The DeLorean may be one of the most coveted cars on the planet. Despite its short time on dealership lots, the car became an instant class, thanks in no small part to the role it played in the "Back to the Future" movies. The future of the DeLorean is coming in fast and hot thanks to a team of engineers at Stanford's Dynamic Design Lab.

At Thunderhill Raceway in California, among the tire smoke, dirt, sand, and pavement, is a 1981 DeLorean nicknamed MARTY – which stands for Multiple Actuator Research Test bed for Yaw control – that has been converted into an all-electric self-driving drift car. The car is the work of recent mechanical engineering PhD graduate from Stanford Jon Goh and his colleagues at the Dynamic Design Lab.

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MARTY's insides are nothing like they were in 1981 or in the "Back to the Future" movies. The car's powertrain has been replaced by electric motors and batteries. The car's soft suspension was enhanced with further stiffness to improve the car's ability to drift. Mechanical steering, braking, and throttle controls have all been replaced by electric systems. The car also has a new roll cage.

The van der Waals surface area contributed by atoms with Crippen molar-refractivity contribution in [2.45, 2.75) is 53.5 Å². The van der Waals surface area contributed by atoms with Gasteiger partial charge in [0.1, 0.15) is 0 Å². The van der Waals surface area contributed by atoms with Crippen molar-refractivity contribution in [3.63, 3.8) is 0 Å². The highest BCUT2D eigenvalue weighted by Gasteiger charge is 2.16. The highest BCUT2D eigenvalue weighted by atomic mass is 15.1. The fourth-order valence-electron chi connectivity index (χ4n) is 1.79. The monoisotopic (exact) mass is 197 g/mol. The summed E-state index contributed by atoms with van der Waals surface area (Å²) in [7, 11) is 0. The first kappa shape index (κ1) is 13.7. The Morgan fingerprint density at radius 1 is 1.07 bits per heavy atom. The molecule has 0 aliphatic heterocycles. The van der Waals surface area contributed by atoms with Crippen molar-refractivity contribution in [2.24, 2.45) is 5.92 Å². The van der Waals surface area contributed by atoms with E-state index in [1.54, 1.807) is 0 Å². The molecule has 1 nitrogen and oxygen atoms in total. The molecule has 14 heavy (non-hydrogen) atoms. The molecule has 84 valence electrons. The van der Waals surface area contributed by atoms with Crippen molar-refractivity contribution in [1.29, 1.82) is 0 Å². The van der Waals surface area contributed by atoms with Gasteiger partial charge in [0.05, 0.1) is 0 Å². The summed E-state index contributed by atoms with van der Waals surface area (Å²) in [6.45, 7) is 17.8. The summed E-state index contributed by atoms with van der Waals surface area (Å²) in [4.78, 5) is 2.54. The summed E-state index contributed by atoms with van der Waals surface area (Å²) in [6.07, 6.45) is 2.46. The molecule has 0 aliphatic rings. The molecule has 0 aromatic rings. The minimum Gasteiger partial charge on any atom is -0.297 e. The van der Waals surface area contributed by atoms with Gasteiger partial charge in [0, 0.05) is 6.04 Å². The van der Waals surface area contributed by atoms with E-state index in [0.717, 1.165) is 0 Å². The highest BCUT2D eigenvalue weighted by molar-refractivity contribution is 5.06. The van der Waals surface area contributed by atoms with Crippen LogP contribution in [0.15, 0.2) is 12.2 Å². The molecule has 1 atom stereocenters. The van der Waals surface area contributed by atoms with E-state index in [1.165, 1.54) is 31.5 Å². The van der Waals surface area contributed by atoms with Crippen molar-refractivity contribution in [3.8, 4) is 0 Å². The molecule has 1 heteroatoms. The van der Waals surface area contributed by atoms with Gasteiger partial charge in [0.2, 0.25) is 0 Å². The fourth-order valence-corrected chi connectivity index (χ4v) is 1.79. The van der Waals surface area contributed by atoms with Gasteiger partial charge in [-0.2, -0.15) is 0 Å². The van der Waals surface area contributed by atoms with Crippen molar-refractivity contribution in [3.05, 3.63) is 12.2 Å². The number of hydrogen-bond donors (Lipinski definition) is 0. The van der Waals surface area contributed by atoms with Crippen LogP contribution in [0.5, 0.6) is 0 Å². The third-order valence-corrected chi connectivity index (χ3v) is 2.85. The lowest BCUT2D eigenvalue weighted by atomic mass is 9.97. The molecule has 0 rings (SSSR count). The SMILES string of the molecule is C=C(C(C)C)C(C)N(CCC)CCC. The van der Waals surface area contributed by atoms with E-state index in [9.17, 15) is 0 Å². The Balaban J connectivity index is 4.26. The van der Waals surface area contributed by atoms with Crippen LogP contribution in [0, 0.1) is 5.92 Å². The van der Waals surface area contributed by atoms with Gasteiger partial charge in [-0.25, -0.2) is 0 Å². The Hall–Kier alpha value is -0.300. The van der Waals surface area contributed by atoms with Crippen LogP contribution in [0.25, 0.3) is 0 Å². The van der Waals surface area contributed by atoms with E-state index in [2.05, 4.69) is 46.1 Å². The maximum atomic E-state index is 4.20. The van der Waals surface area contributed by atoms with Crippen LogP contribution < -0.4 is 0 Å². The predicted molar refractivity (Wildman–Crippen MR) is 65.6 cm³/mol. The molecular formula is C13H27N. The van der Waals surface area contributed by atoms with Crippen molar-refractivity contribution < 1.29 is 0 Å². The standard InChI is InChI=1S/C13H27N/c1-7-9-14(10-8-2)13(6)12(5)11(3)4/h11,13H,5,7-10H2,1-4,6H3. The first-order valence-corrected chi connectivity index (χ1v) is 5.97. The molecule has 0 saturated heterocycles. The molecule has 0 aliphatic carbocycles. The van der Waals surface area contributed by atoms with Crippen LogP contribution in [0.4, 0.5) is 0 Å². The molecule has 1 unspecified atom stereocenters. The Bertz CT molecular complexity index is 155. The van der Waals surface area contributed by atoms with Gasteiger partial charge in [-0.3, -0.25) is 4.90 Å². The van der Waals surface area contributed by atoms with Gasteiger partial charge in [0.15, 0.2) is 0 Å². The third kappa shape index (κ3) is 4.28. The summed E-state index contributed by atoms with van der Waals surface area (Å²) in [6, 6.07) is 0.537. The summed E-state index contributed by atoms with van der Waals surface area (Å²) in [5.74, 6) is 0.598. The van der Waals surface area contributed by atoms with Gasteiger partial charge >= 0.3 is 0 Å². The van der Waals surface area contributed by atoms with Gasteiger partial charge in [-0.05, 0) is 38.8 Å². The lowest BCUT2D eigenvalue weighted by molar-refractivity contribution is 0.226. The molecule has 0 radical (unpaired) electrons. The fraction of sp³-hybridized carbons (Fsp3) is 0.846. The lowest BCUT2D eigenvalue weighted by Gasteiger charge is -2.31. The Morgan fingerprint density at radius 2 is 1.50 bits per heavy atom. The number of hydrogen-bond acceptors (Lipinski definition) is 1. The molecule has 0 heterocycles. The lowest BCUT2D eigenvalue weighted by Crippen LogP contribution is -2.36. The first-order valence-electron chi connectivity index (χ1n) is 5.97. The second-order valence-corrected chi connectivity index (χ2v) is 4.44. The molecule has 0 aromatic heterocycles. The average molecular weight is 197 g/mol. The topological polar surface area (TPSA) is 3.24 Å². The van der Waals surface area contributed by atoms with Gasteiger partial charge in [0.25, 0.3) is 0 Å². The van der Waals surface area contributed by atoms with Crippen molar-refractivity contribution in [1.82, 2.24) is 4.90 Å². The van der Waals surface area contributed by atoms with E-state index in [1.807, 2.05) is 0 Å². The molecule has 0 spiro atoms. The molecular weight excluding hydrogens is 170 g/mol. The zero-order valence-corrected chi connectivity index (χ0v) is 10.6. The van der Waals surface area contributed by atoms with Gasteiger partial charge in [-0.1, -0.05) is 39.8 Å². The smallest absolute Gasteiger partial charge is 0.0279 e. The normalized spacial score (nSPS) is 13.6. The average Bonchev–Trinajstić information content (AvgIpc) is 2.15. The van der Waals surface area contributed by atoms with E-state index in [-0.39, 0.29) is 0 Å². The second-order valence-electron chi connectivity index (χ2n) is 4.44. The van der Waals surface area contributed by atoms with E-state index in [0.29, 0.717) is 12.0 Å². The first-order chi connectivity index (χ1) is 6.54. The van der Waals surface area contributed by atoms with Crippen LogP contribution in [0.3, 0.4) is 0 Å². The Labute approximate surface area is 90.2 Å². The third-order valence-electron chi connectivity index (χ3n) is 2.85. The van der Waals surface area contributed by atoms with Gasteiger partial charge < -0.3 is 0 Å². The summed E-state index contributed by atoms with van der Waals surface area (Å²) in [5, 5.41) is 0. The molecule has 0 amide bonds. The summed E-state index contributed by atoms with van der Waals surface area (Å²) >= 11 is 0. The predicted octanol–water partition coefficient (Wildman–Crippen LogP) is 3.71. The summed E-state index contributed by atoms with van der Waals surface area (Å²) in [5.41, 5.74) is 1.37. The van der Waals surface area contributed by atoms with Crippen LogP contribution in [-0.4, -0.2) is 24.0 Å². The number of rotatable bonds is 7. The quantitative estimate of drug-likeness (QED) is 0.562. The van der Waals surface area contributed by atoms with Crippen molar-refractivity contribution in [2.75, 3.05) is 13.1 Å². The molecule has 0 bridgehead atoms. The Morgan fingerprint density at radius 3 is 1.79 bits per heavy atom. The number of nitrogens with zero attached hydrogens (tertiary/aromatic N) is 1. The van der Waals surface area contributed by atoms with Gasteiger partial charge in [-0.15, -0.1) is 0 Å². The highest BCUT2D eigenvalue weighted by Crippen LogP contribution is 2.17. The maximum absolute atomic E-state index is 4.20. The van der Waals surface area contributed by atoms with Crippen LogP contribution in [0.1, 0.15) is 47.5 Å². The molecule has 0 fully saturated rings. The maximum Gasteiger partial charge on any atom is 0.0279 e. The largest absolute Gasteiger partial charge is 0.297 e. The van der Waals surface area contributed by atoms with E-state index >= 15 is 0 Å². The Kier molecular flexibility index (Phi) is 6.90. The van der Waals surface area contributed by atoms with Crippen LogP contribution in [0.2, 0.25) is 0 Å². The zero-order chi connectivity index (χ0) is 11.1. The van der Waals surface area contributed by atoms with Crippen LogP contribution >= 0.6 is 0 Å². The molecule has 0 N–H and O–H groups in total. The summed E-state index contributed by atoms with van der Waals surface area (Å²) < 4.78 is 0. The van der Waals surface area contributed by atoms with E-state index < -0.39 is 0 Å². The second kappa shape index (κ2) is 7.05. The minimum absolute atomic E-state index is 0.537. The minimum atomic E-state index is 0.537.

Two GPC antennae sit on MARTY's roof and are able to track the car's location within a single inch. Computers are stashed in the rear seats.

Four years ago, the DeLorean did its first drift moves with inhuman precision.

"We're trying to develop automated vehicles that can handle emergency maneuvers or slippery surfaces like ice or snow," said Chris Gerdes, mechanical engineer. "We'd like to develop automated vehicles that can use all of the friction between the tire and the road to get the car out of harm's way. We want the car to be able to avoid any accident that's avoidable within the laws of physics."

When a driverless car operates traditionally, the use of a steering wheel and pedals is relegated to simplistic movements to keep a car moving steadily or stopping with ease. With drifting, it's a completely different story.

"Suddenly the car is pointed in a very different direction than where it's going. Your steering wheel controls the speed, the throttle affects the rotation, and the brakes can impact how quickly you change directions," Goh said. "You have to understand how to use these familiar inputs in a very different way to control the car, and most drivers just aren't very good at handling the car when it becomes this unstable."